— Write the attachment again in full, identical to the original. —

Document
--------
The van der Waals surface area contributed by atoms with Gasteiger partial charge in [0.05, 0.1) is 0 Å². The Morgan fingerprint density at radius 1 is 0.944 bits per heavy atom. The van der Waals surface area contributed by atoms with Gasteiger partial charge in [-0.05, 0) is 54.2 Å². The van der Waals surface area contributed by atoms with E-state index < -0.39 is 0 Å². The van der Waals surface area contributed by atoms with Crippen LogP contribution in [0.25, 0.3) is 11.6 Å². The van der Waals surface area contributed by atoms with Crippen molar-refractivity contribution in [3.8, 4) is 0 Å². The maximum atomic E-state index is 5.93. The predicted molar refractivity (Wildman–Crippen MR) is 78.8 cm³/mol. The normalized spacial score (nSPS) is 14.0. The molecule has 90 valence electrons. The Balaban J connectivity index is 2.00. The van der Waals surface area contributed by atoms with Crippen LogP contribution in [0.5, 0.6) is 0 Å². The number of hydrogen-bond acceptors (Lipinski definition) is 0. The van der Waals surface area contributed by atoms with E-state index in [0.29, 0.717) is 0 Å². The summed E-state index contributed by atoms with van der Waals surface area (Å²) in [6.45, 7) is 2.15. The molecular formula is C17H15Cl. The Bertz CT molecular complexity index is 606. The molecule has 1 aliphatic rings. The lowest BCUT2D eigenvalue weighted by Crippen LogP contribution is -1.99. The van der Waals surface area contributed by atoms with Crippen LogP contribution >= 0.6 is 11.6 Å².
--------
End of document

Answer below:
The van der Waals surface area contributed by atoms with Gasteiger partial charge in [0.05, 0.1) is 0 Å². The Morgan fingerprint density at radius 1 is 0.944 bits per heavy atom. The van der Waals surface area contributed by atoms with Gasteiger partial charge in [-0.05, 0) is 54.2 Å². The van der Waals surface area contributed by atoms with E-state index < -0.39 is 0 Å². The van der Waals surface area contributed by atoms with Crippen LogP contribution in [0.25, 0.3) is 11.6 Å². The van der Waals surface area contributed by atoms with Crippen molar-refractivity contribution in [3.8, 4) is 0 Å². The maximum atomic E-state index is 5.93. The predicted molar refractivity (Wildman–Crippen MR) is 78.8 cm³/mol. The normalized spacial score (nSPS) is 14.0. The molecule has 90 valence electrons. The Balaban J connectivity index is 2.00. The van der Waals surface area contributed by atoms with Crippen LogP contribution in [0.5, 0.6) is 0 Å². The number of hydrogen-bond acceptors (Lipinski definition) is 0. The van der Waals surface area contributed by atoms with E-state index in [0.29, 0.717) is 0 Å². The summed E-state index contributed by atoms with van der Waals surface area (Å²) in [6.45, 7) is 2.15. The molecular formula is C17H15Cl. The Bertz CT molecular complexity index is 606. The molecule has 1 aliphatic rings. The lowest BCUT2D eigenvalue weighted by Crippen LogP contribution is -1.99. The van der Waals surface area contributed by atoms with Crippen LogP contribution >= 0.6 is 11.6 Å².